Posted by: PPhilly | October 20, 2009 11:42 AM | Report abuse

PPhilly is right.....and even then, after we have the law, we get mountains of temporary, proposed and then final regulations to deal with interpretations that even the 1500 words did not make clear.

Posted by: scott1959 | October 20, 2009 11:50 AM | Report abuse

"if you muddle it up with hundreds of pages of boilerplate and technicalspeak, the document becomes almost unintelligible to all but the most fluent. Suddenly nobody holds your feet to the fire because nobody knows what you even said."

That's one way of looking at it. But if you're in the habit of signing leases written on napkins that read "[NAME] can live at [ADDRESS] for [TIME]" or title transfers on receipts that read "[NAME] now owns [PROPERTY]", then that's your call.

Posted by: pseudonymousinnc | October 20, 2009 12:04 PM | Report abuse

It's exceedingly dangerous to do things in such a way that negates the common language in favor of a technical jargon comprehensible only by an elite preisthood-- that doesn't always include those nominally writing the bill.

Posted by: adamiani | October 20, 2009 12:12 PM | Report abuse

Maybe we should be talking about word count rather than pages, because the formatting makes this seem longer than it really is.

I copied the text from 10 pages of the bill (p. 14-23), pasted it into a Word doc, and deleted all of the line numbers and unnecessary line breaks (i.e., those caused by big margins rather than actual breaks between sections). It came out to about 3.5 pages of actual text (in 12 point Times font with 1-inch margins).

Posted by: Liz_B | October 20, 2009 1:26 PM | Report abuse

I realize that some people prefer to think that legislative language is CYA, obtuse, and intended to obscure. But really, if legislation was written in "plain English", it would never be implemented because everybody and their brother would be filing lawsuits challenging the Executive Branch's regulations and policies implementing the legislation. Our contemporary society is very litigious. The reason legislative language is complex and lengthy is because issues the Congress deals with today are VERY complex--not simple. As a result, passing legislation requires detailed and lengthy language to: specify how existing policies and laws are affected; accurately reflect legislative compromises and agreements reached in the process of composing and passing a final bill; give specific guidance to the Exec Branch on legislative intent; and minimize the potential for endless lawsuits that prevent implementation of Congress' intent. I'm sorry, but anyone who thinks "plain English" is desirable or preferable either just does not want to see a law enacted or doesn't understand what it takes to make a law able to be implemented.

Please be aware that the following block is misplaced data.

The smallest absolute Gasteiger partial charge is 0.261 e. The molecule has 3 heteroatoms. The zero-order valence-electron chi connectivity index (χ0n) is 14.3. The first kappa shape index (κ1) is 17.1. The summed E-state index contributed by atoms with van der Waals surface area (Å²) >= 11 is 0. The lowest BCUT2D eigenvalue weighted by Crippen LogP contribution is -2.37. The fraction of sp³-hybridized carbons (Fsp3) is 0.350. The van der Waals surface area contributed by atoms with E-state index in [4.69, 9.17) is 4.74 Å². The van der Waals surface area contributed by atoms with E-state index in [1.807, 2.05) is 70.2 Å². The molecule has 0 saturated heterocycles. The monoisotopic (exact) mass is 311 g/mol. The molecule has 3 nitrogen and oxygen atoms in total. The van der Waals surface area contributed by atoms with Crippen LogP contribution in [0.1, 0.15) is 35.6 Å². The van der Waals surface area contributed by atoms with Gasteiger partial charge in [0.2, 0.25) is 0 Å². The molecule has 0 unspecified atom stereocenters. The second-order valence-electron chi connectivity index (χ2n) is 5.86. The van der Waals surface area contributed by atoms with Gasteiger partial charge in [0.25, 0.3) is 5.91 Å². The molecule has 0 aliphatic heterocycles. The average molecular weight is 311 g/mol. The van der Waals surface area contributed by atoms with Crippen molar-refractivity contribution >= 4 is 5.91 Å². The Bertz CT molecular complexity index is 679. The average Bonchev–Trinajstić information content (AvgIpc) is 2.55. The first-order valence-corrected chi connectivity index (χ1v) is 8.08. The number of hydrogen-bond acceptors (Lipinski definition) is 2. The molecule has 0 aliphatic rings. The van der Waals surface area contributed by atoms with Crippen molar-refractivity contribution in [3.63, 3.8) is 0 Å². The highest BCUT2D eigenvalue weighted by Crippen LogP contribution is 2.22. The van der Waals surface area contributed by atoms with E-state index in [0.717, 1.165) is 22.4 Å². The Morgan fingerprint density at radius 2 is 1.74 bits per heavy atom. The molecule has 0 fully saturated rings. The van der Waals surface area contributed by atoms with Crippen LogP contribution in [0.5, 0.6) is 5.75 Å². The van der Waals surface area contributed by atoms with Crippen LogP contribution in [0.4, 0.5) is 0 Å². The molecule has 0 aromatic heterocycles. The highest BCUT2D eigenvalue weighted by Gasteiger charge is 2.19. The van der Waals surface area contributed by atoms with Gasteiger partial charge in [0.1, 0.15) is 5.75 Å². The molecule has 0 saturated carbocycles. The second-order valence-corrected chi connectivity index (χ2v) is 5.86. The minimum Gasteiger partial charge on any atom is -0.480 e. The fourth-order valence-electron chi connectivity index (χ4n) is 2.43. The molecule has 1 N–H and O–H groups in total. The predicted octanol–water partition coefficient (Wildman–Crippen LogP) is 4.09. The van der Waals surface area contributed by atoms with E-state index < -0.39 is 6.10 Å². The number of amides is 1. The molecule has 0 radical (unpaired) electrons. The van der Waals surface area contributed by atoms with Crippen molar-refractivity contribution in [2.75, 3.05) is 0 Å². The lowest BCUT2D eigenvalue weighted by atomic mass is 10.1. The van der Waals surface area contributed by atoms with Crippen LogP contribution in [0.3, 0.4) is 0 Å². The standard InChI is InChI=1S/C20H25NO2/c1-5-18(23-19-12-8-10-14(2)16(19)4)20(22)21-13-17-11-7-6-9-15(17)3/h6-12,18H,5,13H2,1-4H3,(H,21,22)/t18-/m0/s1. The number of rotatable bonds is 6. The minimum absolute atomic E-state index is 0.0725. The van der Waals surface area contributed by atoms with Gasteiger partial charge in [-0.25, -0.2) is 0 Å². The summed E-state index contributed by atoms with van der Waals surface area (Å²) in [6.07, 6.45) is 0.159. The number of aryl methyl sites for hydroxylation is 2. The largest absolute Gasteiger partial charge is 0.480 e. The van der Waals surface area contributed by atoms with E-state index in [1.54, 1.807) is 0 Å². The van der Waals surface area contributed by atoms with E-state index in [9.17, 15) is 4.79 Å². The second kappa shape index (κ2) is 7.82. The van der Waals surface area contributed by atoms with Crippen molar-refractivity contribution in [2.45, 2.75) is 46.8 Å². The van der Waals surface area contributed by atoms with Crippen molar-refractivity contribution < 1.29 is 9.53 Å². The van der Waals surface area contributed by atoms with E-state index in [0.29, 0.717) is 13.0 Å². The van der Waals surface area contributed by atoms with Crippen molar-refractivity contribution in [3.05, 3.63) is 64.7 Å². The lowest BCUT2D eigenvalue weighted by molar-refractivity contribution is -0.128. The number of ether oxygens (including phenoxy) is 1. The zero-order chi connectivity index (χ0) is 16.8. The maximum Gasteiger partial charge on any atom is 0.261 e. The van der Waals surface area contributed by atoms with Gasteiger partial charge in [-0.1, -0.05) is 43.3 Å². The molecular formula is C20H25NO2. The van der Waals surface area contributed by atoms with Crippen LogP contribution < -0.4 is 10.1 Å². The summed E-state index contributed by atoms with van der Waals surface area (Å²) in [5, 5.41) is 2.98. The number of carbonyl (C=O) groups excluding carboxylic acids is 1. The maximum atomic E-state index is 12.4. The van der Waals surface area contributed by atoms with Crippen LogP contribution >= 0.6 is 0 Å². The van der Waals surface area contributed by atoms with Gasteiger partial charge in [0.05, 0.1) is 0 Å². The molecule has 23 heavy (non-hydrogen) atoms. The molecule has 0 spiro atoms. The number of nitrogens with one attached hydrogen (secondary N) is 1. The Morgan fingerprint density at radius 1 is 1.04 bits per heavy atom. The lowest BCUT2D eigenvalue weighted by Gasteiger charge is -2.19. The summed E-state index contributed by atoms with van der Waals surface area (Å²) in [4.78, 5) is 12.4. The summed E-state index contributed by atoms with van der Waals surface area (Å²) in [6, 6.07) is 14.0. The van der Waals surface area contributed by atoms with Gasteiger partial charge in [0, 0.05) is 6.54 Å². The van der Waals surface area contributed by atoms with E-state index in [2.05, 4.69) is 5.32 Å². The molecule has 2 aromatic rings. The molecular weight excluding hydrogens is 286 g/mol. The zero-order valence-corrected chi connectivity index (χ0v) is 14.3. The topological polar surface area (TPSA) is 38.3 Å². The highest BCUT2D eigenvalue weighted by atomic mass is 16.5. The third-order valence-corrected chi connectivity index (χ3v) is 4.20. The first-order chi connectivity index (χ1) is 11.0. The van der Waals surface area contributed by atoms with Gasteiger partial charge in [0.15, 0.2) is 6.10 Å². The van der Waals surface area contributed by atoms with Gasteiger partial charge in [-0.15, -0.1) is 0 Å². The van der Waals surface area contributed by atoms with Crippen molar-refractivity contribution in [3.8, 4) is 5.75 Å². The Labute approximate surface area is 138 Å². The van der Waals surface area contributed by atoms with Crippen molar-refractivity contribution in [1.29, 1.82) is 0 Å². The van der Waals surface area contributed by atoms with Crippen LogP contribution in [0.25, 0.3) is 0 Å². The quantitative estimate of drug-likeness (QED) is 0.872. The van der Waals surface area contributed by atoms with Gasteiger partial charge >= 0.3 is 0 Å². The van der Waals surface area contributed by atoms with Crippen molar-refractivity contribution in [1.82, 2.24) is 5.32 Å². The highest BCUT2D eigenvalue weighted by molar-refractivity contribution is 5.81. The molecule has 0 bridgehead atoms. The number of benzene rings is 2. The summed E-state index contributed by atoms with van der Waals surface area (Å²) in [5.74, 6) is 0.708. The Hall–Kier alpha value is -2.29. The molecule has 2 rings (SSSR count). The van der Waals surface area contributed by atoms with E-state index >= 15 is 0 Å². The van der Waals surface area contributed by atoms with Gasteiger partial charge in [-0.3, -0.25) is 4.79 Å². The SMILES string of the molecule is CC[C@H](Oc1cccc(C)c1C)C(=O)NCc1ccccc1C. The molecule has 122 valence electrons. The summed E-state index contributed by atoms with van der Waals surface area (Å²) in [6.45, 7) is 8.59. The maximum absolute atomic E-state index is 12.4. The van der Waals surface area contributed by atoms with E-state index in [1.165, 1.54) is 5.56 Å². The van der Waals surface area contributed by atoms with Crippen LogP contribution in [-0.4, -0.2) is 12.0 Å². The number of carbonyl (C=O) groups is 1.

Posted by: zippyzeph | October 20, 2009 1:50 PM | Report abuse

Legal language does not have to be so complicated but tradition dies hard.

the other problem, as already pointed out, is the control freakish nature of congress. if the constitution was written today it would be hundreds if not thousands of pages long. sometimes it is better to be more general and let interpretation evolve. but that is not the american way, just look at NFL or NBA rules compared to FIFA.

Posted by: PindarPushkin | October 20, 2009 3:14 PM | Report abuse

The comparison to computer code is very apt. However, this suggests that we as a polity should find a way to transition to a sort of 'Legal English 2.0'. Just as nobody programs in assembler anymore, nobody should have to litigate in Legal English 1.0. Could we design and implement a Python for law? The issues we're dealing with are so complex that it seems we need a higher level language to deal with them. Nonetheless, the precision of legal english is still an absolute requirement. Computer scientists have (repeatedly) solved this problem. We should look to their techniques to move forward. LE1.0 is only just suitable for selling a house, and not in any way suitable for designing a national health care infrastructure.

Posted by: hunterw1 | October 20, 2009 5:39 PM | Report abuse